Russia has been hit by an unprecedented package of sanctions following its invasion of Ukraine. Sergey Alexeev argues that the current sanctions are only likely to push the country further toward authoritarianism. He suggests that economic transition theories could be used to better optimise sanctions and help foster democratic alternatives.
One of the odd features of international sanctions is that despite costing the global economy trillions of dollars, they are rarely – if ever – guided by a coherent theory or empirical evidence concerning their effects.
The sanctions that have been imposed on Russia following its invasion of Ukraine essentially borrow from the criminological principles of incapacitation and deterrence. Incapacitation aims to isolate an offender from society to prevent future offending, while deterrence is focused on discouraging future offences by instilling fear over the consequences.
The principle of incapacitation has been visible in attempts to halt foreign currency inflows to Russia and ban Russian exports. The purpose of these measures is to erode the Russian government’s global purchasing power and prevent future malicious activity. Incapacitation is the most expensive and the least effective approach in criminology. Isolation prevents offenders from being productive workers and adversely affects those who depend on them. But most importantly, a country, unlike a human, can never be completely incapacitated. The West may stop buying gas from Russia in the future, but then the East will happily accept the same amount at a discount.
Similarly, a recession might act as a deterrence for democratic politicians worried about winning fair elections. But Russia has never had fair elections. Putin has little to fear electorally from economic sanctions and they are therefore unlikely to deter future aggression. Furthermore, the success of sanctioning is predicated on rationality and an ability to understand tradeoffs. Putin’s capacity for rational thinking in this context is debatable, but there are few signs he will be dissuaded from pursuing his foreign policy goals by sanctions alone.
Why the West’s sanctions are counterproductive
For Russians, the recession of the 1990s, when the economy underwent an unprecedented structural transformation, is an important benchmark. At the beginning of that transformation, the economy lost 52% of its output. By comparison, during the Great Depression, a textbook example of economic collapse, the American economy declined by only 34%.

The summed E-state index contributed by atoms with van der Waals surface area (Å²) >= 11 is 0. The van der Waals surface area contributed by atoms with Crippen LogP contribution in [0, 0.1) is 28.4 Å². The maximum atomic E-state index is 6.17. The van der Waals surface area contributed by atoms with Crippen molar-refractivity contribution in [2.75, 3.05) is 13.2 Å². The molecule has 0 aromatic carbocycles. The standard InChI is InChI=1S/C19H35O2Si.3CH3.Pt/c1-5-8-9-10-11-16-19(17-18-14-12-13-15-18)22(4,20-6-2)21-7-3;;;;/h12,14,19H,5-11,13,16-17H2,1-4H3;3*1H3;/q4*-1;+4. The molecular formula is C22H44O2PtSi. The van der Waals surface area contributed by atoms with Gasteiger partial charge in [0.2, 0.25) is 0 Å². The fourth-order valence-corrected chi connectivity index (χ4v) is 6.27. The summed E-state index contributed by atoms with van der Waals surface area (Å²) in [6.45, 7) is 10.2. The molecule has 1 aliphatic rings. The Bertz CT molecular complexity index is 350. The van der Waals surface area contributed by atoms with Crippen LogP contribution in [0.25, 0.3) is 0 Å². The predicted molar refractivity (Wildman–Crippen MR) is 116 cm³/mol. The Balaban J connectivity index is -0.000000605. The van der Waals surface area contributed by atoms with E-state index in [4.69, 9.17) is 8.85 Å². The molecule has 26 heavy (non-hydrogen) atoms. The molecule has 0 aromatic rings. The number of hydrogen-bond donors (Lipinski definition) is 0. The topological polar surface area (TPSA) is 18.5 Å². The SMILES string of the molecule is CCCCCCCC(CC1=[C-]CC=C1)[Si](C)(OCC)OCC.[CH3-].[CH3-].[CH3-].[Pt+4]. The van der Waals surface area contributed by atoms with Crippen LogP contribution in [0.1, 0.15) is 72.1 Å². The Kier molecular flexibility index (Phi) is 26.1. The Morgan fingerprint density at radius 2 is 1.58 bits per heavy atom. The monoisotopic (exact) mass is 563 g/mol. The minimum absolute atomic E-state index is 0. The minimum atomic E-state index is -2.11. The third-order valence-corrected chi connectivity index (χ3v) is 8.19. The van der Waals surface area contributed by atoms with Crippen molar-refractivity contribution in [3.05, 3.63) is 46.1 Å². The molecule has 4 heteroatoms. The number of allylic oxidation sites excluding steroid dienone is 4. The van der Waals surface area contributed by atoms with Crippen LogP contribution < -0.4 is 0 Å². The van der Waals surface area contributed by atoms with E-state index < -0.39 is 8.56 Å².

Many of Russia’s ruling class have been in power since that period. Thus, their tolerance for economic calamities is unimaginably high. The inconsequential sanctions of 2014 only reinforced their confidence that recovery will inevitably follow once the economy adjusts. Soon after the first 2022 sanctions were implemented, Putin’s government stated that he expected the economy to recover after a temporary increase in inflation and unemployment.
But sanctions are not only an inadequate deterrence for Putin – they are actively tightening his grip on power. Putin legitimises his rule by claiming Russia is heroically withstanding economic hardships caused by the West. This message is compatible with the Kremlin’s framing of the Ukraine conflict as a ‘denazification’ project and with its broader obsession with the Second World War.
Many Russians view the atrocities perpetrated by Nazi Germany on the Eastern Front, the painful economic transformation of the 1990s, and the current economic sanctions as a single narrative, with Putin continuing the fight against Russia’s enemies both within and outside the country.
All of this underlines the futility of applying criminological principles such as incapacitation and deterrence to a country. While these principles may be effective at preventing crimes carried out by individuals, they are entirely inadequate for preventing aggression by states, even thoroughly personified dictatorships like Putin’s Russia. They are also undermined by assigning collective blame to all Russians, who are in many respects also victims of the country’s unjust institutions and political leadership.
Rather than applying blanket sanctions that simply strengthen Putin’s domestic position within Russia, the West should aim to optimise sanctions to promote change. The best theoretical guide for accomplishing this is the largely forgotten theory of economic transitions.
In the 1990s, the notion of setting economic agents free from state control formed a core part of the understanding of economic transitions. The theory was that well-being could be achieved by encouraging the relocation of economic resources from inefficient state companies to newly created private enterprises.
This thinking motivated the Russian reformers of the 1990s to establish free prices, capital, and trade. As a result, after 70 years of nonmarket resource allocation that had crippled the Soviet economy, the newly established private sector became a domain of freedom and prosperity to an extent unseen before in Russia. This, in turn, created a demand for political freedoms.
These reforms stopped soon after Putin came to power. His authoritarian rule now hinges solely on unreformed Soviet institutions. It is these institutions that should be the target of western sanctions. The aim should be to release the resources captured by these institutions and direct them toward better ones to help facilitate positive change within Russia.